A New (old) Kind of Battle Art...



Some things you just can't change.

Remember when the Pentagon got all up in arms after pictures of custom nose-cone art filtered into the mainstream media during the invasion of Iraq (and some in Afghanistan)?

God forbid the troops have a little fun with the idea of putting warheads on the foreheads of the "butchers of Baghdad"...wouldn't want to offend anyone, huh?

Well, here's a similar little piece on a far more, shall we say, "lethal" nose cone...or blast door...or...oh, come on, you get the picture:

At the back of what looks like an enclosed porch of an unpretentious ranch house near Wall, South Dakota, a steel-runged ladder leads down a 30-foot concrete access shaft. At the bottom, a massive, eight-ton steel-and-concrete door is painted the red, white and blue image of a Dominos Pizza box, with a slightly altered phrasing of the chains familiar promise: World-wide Delivery in 30 Minutes or Less; Or Your Next One is Free. But in this case the Next One is a Minuteman II intercontinental ballistic missile (ICBM). For almost three decades, the house was the Delta One Launch Control Facility (LCF) for ten Minuteman missiles armed with nuclear warheads. The massive blast door was designed to ensure that the underground launch control center survived a nuclear attack.

Welcome to the mordant, jingoistic and occasionally crude but rarely before seen world of blast-door art.

Like the garish and cheeky illustrations etched across the noses of World War II aircraft, these images in launch control centers across the United States testify to the bravado of the men (and, from the mid-1980s onward, women) of what has been called Americas Underground Air Force. But they also reflect the sometimes surreal pressures faced by two-person missile crews on 24-hour duty alerts, waiting for a call to turn their missile launch keys and perhaps end civilization as we know it. Youre sitting there waiting for the message you hope never comes, says Tony Gatlin, who painted the Dominos homage as a young deputy flight commander at Delta One in 1989. Thats a pretty screwed up way of looking at the world.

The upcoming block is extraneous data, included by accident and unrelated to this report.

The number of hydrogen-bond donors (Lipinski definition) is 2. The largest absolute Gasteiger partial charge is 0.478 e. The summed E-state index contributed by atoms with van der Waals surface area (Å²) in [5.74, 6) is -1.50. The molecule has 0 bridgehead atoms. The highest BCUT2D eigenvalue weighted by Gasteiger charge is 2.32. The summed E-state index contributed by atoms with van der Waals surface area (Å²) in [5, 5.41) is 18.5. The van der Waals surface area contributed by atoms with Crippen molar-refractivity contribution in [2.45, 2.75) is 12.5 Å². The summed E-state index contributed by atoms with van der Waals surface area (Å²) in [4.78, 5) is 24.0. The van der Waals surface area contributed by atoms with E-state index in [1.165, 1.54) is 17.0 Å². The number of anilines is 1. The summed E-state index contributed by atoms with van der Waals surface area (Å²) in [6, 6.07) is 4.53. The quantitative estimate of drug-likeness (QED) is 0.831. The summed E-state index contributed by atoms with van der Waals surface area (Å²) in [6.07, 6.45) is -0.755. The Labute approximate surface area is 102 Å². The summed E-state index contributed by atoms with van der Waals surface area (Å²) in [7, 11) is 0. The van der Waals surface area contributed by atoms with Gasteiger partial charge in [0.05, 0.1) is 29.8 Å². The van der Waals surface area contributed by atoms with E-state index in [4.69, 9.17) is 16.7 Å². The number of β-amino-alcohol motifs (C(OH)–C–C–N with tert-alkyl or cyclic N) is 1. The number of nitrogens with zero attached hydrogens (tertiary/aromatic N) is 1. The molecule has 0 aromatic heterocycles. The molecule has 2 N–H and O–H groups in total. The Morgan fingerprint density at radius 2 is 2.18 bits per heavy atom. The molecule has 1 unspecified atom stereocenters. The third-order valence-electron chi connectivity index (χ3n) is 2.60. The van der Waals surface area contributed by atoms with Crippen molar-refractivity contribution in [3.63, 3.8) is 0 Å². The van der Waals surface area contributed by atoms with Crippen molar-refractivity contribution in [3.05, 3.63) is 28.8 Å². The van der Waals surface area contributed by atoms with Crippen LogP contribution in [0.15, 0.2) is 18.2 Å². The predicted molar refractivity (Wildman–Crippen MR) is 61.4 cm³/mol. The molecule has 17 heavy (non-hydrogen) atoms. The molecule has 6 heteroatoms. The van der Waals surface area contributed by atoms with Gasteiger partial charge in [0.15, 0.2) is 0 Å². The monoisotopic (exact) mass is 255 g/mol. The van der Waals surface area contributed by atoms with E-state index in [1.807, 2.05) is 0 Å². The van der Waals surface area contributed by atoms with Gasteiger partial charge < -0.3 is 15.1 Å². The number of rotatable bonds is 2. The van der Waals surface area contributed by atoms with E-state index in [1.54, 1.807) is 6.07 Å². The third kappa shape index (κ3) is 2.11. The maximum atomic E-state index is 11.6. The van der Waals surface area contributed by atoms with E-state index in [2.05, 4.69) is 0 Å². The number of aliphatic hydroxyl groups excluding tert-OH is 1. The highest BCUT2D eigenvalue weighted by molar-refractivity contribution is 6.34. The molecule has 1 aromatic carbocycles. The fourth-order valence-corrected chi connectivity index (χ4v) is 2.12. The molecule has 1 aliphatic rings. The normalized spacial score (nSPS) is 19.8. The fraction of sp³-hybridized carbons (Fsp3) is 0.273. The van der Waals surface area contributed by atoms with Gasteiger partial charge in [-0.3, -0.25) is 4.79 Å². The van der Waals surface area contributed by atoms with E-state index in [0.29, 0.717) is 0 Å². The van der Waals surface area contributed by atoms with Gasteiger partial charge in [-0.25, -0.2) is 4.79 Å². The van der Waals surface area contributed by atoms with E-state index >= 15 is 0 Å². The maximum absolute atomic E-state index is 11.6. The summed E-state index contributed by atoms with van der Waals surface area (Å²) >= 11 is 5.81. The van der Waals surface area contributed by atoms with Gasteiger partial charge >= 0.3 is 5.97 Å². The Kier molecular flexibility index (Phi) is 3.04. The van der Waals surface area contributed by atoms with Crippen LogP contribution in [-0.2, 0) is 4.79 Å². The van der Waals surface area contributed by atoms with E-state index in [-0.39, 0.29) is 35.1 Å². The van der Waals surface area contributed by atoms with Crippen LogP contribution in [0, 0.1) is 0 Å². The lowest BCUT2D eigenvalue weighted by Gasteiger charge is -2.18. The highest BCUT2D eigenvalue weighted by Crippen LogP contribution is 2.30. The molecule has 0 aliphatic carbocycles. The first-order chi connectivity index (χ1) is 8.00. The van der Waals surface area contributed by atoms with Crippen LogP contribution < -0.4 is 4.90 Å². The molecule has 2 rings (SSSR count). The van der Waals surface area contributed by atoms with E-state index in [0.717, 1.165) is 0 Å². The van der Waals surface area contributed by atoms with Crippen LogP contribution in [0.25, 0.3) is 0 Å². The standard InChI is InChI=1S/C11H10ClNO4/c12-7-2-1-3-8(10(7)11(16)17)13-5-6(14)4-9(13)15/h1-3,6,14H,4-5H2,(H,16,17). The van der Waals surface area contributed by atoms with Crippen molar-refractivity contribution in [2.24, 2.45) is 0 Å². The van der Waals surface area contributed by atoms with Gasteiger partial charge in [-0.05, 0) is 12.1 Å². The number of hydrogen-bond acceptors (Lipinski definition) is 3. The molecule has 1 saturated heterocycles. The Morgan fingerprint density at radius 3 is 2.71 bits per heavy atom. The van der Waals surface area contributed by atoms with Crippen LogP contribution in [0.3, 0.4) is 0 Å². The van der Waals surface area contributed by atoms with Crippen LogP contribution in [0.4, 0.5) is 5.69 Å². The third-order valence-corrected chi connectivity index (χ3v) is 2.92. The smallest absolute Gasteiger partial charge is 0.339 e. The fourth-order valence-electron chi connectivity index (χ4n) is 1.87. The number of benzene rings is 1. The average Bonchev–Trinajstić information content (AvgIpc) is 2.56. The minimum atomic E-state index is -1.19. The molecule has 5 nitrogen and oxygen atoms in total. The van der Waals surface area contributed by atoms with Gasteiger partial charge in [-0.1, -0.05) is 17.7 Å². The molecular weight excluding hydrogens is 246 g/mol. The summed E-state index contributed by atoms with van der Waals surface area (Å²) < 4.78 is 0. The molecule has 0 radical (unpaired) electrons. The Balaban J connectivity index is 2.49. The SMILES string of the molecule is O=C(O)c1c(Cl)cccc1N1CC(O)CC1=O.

Now an Air Force major and deputy director of staff with the 100th Air Refueling Wing, based at the Royal Air Forces Mildenhall Base, in England, Gatlin was struck by the similarity of Dominos delivery time and that of his missiles. One went with the other kind of well, he deadpans. Gatlins painting is one of only a few the public can see, following the transformation in 1999 of the Delta One control facility and the nearby Delta Nine missile silo into an historic site by the National Park Service (NPS). Under the terms of the 1991 Strategic Arms Reduction Treaty between the then-Soviet Union and the United States, many Minuteman missile sites have been deactivated or destroyed.

(Thanks to CM for the gouge)

-- Christian

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